nothing of your training forsuch a work,
it is hard for us to advise you. If your
genius needs cultivation, Prof. McGib-
eny, of Portland, would, we think, be a
verv competent instructor. We honor
your desire to do something for yourself,
and hope you will be able to realize your
cherished wish.
To the editor of the Golden AgcSir:
Your article on this topic is so forcible
and just in the main, that I presume
you will be quite willing to have its
slight inaccuracies corrected in your
columns. I do not assume that my
views of the Woman Question are of
much consequence to others; but, in so
far as they may possess interest, it is
well that they be clearly understood.
Let me, then, indicate your misappreii
sions without further preface.
I. You say I hold "there ought to be,
no divorce at all not for any crime,
even the worst." So far as I can recol
lect, your only authority for this state
ment is a remark, that, hud not the
Master spoken otherwise, 1 would not
havo deemed adultery a sufficient reason
tor dissolving a marriage. As you seem
to have given these words undue
weight, allow me to explain my view
more fully.
That insistent, flagitious adultery in
husband or wife aflords eause for di
vorce, I have not meant to deny. But
there have been cases of transient iufidel
ty to marriage vows, under the infiu
ence of passions inflamed by wine and
other excitements, which be
ing followed by prompt and profound
contrition, I would not judge as ade
quate reasons for divorce. You and I
both know that wives have often par
doned such lapses in husbands; you and
1 airrec that husbands nave no nguiiui
immunity in sucli matters which ougiit returning a day too soon to the Habitual
not also to be accorded to wives. Audi i weariness of the most industrious ot
tirofoundly honor ami reverence the bus- pens. So while I would be glad (ye,
land avIio can say to his erring wife, and honored) if you would notice some
"Though I know that you have been points I herewith set down, I shall take
false to God and to me, yet because of j It as no discourtesy if you prefer to dis
ci tiie love I have borne for you, of the i continue this debate,
vow which pledged me to love and , I. You believe in the principle of
cherish you till death, and for the sake : Democratic Government inothcrwords
of our dear children which God has giv-
en us, 1 believe you truly penitent, win
lorglveand try' almost to lorget your
your crime, and tuns shield our nine
ones from undeserved shame." I regard
the husband who speaks and acts thus as
a better Christian, a truer man, than Is
he who exposes, discards, and outlaws,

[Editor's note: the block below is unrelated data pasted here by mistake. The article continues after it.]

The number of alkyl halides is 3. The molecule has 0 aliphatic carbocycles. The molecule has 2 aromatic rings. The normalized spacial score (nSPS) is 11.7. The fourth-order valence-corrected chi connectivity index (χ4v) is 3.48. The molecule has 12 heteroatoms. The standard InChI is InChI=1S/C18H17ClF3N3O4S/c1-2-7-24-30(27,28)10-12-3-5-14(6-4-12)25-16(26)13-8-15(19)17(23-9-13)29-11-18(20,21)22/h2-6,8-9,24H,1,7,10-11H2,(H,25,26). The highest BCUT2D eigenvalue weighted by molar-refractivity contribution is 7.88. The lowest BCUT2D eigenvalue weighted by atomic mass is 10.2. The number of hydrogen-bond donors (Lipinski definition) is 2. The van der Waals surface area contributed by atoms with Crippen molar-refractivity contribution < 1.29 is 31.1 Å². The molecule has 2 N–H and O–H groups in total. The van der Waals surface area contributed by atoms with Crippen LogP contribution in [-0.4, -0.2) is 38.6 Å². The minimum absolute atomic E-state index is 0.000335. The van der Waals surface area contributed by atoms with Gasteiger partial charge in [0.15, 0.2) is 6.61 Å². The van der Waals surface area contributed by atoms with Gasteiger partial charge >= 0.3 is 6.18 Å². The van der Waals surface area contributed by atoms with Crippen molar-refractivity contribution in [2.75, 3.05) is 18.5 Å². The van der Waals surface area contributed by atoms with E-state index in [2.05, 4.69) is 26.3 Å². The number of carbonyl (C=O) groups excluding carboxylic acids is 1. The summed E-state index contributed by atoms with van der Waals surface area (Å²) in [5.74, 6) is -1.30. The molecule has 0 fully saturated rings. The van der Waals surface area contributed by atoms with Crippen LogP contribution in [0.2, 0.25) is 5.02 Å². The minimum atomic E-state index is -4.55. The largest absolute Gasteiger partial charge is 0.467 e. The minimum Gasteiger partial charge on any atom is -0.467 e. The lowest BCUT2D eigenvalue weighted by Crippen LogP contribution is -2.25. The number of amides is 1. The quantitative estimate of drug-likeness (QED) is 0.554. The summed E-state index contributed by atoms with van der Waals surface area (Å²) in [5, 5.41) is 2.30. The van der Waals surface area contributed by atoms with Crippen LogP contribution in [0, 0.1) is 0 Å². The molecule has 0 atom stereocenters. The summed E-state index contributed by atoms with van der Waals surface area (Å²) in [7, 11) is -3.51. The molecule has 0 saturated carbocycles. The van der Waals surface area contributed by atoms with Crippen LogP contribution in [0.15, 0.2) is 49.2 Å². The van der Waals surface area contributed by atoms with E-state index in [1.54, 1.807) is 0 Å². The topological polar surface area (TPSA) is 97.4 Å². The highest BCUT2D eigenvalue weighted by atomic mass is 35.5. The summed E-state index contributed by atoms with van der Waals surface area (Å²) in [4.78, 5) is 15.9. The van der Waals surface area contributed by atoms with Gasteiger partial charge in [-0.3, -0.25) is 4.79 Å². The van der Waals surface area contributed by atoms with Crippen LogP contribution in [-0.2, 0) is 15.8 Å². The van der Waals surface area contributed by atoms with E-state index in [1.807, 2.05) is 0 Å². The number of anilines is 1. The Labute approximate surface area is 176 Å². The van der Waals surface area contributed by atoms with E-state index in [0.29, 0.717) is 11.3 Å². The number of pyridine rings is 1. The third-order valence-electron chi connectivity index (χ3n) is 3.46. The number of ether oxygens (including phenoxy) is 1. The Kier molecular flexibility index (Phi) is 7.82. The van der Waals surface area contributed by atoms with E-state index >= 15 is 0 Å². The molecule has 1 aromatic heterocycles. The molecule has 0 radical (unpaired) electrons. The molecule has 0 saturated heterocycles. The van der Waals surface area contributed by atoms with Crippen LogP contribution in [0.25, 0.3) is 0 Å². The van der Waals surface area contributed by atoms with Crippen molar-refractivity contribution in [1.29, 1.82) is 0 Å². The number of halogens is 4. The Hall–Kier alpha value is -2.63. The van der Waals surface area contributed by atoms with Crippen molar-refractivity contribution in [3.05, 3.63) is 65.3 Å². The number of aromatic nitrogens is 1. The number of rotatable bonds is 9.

the wife of his youth for a flagrant
transgression nowslncerely and bitterly
repented. I suggest therefore that you
henceforth represent me as holding that
adultery may, but does not always, Jus
tify an 'application for divorce.
iL You sav I hold that "if a man
marries and his wife dies, there should
Ik? no second marriage." This, also, Is
too swm'dIiil'. Some of my iest and
most esteemed iriends are re-married
happily, I am sure; wisely and nobly, I
judge. Nay, 1 can imagine a case in
wiiicn tnepoor, iiani-worKiiiK.
father of voting children whom he can
not tnko with him to his daily lalnir,
should feel constrained for their sake to
replace his lost wife by another in
whoe iwrfect acceptance and discharge
of a mother's duties toward those clnl
dretl he could Implicitly trust. Pardon
me, mil l am quite comim-nk m. ib
casual remark on which you based your
broad assertion referred to a re-mar
riage following separation iy uivorw,
lint. iliMitll.
III. Let me state my own conception
of re-marriages as complicating marital
rotation in the other world.
I do not dispute the doctrine of Jesus
that "In heaven there is neither mar- 1 fore none can settle, such a case unless I "hearty hatred for free-love and itsde
rylng nor giving in marriage," if you . iu twelve members iiududu women as lusions." What do you mean by free
have quoted His words exactly. And , well as men. The horror which love? The term is not yet in the die-
yet 1 feci tnat there are coupics so com- you have expressed of women "ellective 1 tionanes and has no tlxed meaning,
pletely and hapily united in this world I before juries," leads me to say that I I When I say fas I do) that I am optosed
that they will be nearer and dearer to urn personally acquainted with several to free-love, 1 mean by it the promiscous
each other in the next than they would amiable and excellent ladies at the i intercourse of the sexes, in contradis
or could have been had they failed to West, who are duly authorized at tor- 1 Unction to the heart's ideal of mono-
meet in tins me, aim l iiiiiiK mesu are
happier in cither world than though one i
or both of them had re-niurricd. I do
not hold that cither
jtlier would have been ;
narrying If widowed on
nly insist that they will I
culpable in re-m
this planet: I on
both rejoice and witli reason in tneir
higher life, that neither in this Hie was 1
married a second time. j
IV. ion are cihiiui, tuiuroiuj
ht, Mr. Editor, in asserting that my
uviction of the proper indissolubility
marriage is the mainspring of my
ho-tility to Woman Sull'mgc, and to the